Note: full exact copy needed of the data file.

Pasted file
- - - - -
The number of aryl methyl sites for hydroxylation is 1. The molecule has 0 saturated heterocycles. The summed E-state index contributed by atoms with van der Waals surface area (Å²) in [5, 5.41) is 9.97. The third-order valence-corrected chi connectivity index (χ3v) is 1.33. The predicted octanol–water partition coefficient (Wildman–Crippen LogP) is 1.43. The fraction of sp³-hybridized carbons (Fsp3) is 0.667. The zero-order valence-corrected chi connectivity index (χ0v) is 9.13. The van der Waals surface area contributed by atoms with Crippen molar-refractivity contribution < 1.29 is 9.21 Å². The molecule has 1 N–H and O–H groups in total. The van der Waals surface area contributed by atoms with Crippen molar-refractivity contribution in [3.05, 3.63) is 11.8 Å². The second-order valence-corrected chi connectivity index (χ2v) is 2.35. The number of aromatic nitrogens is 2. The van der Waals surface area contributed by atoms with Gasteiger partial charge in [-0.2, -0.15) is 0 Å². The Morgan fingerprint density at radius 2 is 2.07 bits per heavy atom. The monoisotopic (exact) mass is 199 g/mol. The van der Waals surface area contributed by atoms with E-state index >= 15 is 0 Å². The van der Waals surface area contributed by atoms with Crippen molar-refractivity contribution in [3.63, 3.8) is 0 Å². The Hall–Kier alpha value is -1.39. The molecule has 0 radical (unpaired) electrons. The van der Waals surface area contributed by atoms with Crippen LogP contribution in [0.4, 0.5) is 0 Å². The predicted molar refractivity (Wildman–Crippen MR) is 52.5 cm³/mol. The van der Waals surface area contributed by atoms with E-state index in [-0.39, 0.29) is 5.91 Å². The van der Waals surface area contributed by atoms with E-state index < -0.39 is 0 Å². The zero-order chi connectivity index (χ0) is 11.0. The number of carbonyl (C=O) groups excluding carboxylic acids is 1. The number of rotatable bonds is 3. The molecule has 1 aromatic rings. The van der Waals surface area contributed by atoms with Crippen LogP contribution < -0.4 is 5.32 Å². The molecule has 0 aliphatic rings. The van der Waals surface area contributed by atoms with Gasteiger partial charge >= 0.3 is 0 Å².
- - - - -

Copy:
The number of aryl methyl sites for hydroxylation is 1. The molecule has 0 saturated heterocycles. The summed E-state index contributed by atoms with van der Waals surface area (Å²) in [5, 5.41) is 9.97. The third-order valence-corrected chi connectivity index (χ3v) is 1.33. The predicted octanol–water partition coefficient (Wildman–Crippen LogP) is 1.43. The fraction of sp³-hybridized carbons (Fsp3) is 0.667. The zero-order valence-corrected chi connectivity index (χ0v) is 9.13. The van der Waals surface area contributed by atoms with Crippen molar-refractivity contribution < 1.29 is 9.21 Å². The molecule has 1 N–H and O–H groups in total. The van der Waals surface area contributed by atoms with Crippen molar-refractivity contribution in [3.05, 3.63) is 11.8 Å². The second-order valence-corrected chi connectivity index (χ2v) is 2.35. The number of aromatic nitrogens is 2. The van der Waals surface area contributed by atoms with Gasteiger partial charge in [-0.2, -0.15) is 0 Å². The Morgan fingerprint density at radius 2 is 2.07 bits per heavy atom. The monoisotopic (exact) mass is 199 g/mol. The van der Waals surface area contributed by atoms with E-state index >= 15 is 0 Å². The van der Waals surface area contributed by atoms with Crippen molar-refractivity contribution in [3.63, 3.8) is 0 Å². The Hall–Kier alpha value is -1.39. The molecule has 0 radical (unpaired) electrons. The van der Waals surface area contributed by atoms with Crippen LogP contribution in [0.4, 0.5) is 0 Å². The predicted molar refractivity (Wildman–Crippen MR) is 52.5 cm³/mol. The van der Waals surface area contributed by atoms with E-state index in [-0.39, 0.29) is 5.91 Å². The van der Waals surface area contributed by atoms with E-state index < -0.39 is 0 Å². The zero-order chi connectivity index (χ0) is 11.0. The number of carbonyl (C=O) groups excluding carboxylic acids is 1. The number of rotatable bonds is 3. The molecule has 1 aromatic rings. The van der Waals surface area contributed by atoms with Crippen LogP contribution < -0.4 is 5.32 Å². The molecule has 0 aliphatic rings. The van der Waals surface area contributed by atoms with Gasteiger partial charge >= 0.3 is 0 Å².